It was most certainly NOT a plane or jet or helicopter or any craft known to the people of this world. After observing the craft for several minutes, we went inside.

I came back outside about a half hour later, and the original craft I had been watching was gone, but I noticed several others. I was overwhelmed with excitement and did not sleep at all that night.

permanent link: http://www.ufocasebook.com/2013/hodgenvillekentucky080613.html

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Three Unknown Objects Observed over Coral Springs, Florida
UFO Depiction
Published: 11:47 AM 8/10/2013

Coral Springs, Florida - 08-07-13

I was washing my car; I figured it was a better idea than to do it during the day in the Florida heat.

Something (don't know what) prompted me to look into the sky to the east. When I looked I saw a single bright light and then two lights following being it.

I know that planes are supposed to have at least three miles between them and found it odd that these three were so close together.

I called my husband over to look with me and he too said ("what the ____ is that?")

We stared into the sky at the object(s) for about three minutes observing that it had no blinking lights. About two minutes into our observation, the first light stopped and appeared to hover in midair.

My husband pointed out that the clouds were swirling around the first single light very quickly while the two lights behind were stationary.

A helicopter flew over the horizon (below the three lights in question) with red and blue flashing lights. The first light in question grew brighter and seconds later all three were gone.

They literally were just gone; no traveling through the sky was noticed by my husband and myself. During the sighting we did not hear any engine sounds; only that of the helicopter.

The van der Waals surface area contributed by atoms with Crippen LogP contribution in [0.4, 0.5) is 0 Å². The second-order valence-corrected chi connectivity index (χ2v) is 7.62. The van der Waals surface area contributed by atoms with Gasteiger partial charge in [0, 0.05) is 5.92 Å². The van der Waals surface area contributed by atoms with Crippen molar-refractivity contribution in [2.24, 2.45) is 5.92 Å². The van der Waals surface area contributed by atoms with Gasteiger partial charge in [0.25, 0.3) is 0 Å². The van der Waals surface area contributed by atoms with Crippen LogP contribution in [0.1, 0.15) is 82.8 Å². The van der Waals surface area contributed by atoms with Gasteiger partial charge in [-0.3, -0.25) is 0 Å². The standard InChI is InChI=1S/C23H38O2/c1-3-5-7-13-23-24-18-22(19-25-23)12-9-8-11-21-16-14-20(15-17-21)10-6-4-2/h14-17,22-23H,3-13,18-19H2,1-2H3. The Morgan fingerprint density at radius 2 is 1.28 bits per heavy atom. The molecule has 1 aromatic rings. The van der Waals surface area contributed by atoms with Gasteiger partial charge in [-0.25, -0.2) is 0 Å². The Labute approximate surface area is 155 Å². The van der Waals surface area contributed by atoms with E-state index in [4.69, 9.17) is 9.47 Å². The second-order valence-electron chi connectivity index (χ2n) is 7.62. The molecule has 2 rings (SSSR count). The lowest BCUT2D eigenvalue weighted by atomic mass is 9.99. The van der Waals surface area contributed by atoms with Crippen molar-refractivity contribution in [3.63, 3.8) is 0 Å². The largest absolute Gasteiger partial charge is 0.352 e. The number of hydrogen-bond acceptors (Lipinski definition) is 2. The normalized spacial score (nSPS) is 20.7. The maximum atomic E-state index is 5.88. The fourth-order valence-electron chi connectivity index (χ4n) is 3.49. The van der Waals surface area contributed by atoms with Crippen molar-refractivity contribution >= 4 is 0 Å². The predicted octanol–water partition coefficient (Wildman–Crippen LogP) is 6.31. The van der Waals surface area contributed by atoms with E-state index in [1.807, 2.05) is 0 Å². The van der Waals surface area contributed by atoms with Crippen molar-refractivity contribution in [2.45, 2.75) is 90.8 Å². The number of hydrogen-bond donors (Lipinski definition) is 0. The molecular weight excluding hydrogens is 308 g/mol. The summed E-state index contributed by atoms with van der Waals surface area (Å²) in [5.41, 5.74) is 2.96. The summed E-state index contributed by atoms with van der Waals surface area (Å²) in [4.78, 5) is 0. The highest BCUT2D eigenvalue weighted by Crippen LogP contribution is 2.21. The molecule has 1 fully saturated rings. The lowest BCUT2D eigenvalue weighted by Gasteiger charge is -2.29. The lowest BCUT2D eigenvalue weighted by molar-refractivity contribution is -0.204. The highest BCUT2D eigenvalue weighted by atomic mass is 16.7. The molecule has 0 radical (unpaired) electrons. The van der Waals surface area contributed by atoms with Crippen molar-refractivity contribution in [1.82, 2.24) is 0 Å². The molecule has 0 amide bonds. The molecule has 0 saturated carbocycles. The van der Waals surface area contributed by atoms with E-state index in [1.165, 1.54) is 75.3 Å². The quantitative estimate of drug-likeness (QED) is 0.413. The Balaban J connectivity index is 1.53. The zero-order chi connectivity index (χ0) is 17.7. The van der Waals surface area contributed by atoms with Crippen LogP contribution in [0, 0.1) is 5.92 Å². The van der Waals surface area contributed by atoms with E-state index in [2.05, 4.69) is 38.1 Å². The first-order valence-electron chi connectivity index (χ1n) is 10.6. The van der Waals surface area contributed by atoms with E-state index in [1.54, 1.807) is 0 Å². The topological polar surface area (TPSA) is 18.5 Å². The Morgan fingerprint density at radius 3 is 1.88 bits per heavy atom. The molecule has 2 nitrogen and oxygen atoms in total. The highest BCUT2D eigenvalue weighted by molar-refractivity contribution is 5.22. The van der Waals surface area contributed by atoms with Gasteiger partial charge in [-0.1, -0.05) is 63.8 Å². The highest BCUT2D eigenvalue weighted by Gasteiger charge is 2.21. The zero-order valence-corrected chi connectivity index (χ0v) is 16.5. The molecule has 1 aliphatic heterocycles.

permanent link: http://www.ufocasebook.com/2013/coralspringsfl080713.html

source & references:


graphic - www.ufocasebook.com

Michigan Has Fair Share of UFOs, but Ohio Takes the Cake
UFO Depiction
Published: 11:35 AM 8/10/2013

Michelle Nelson, Michigan Radio Newsroom


If you are a baby-boomer who grew up in Michigan, chances are good you remember a particular point in time when you were out in your backyard, peering into the night sky, searching for UFOs.

For one week in March of 1966, Michigan was awash with reports of UFO sightings. Scores of people called police to report suspicious items in the sky. Ultimately, the Air Force dismissed these sightings as nothing more than "swamp gas," causing then-Congressman Gerald Ford to fire off an indignant statement, declaring that people deserved a better explanation than something as laughable as "swamp gas."

Rudi Lindner is a professor of History and Astronomy at the University of Michigan. He teaches a class called "Discovery of the Universe" that includes the history of UFOs.

“Michigan, I would say is about average [in the number of UFO sightings],” said Lindner. “One of the difficulties is Michigan is the second cloudiest state in the union, so therefore there’s a selection effect.”

According to Lindner, Ohio is the leader in UFO reports, and even has the first report of a death related to alien action.

“For anybody who is associated with the University of Michigan, it is of course a little bit easier to accept the notion that aliens might have some special relationship to the state of Ohio and its people,” he said.

"For anybody who is associated with the University of Michigan, it is of course a little bit easier to accept the notion that aliens might have some special relationship to the state of Ohio and its people."

The problem with UFOs is that there are no observatories that search for them. The people who see them are not trained observers.

“One of the great difficulties you have is in figuring out the speed or the size of the object when you have no good way of measuring its distance, and that has always been the bane of reports of UFOs,” said Lindner.

University of Michigan graduate Morris Jessup has played a large part in UFO awareness. He wrote a book in the 1950s called “the Case for the UFO,” which sold well. He went on to write two more books, as well as appear on TV.

Jessup died in 1959 under mysterious circumstances. A question arose as to whether he died of natural causes, committed suicide, or was killed by government agencies. Looking for answers, a man named Gray Barker held séances to contact him.

"As a Michigan graduate, we not only have hundreds of thousands of Michigan graduates, members of the Alumni Association... but we also have an alumnus doing rather well on the planet Venus.

So I say, take that, Harvard!"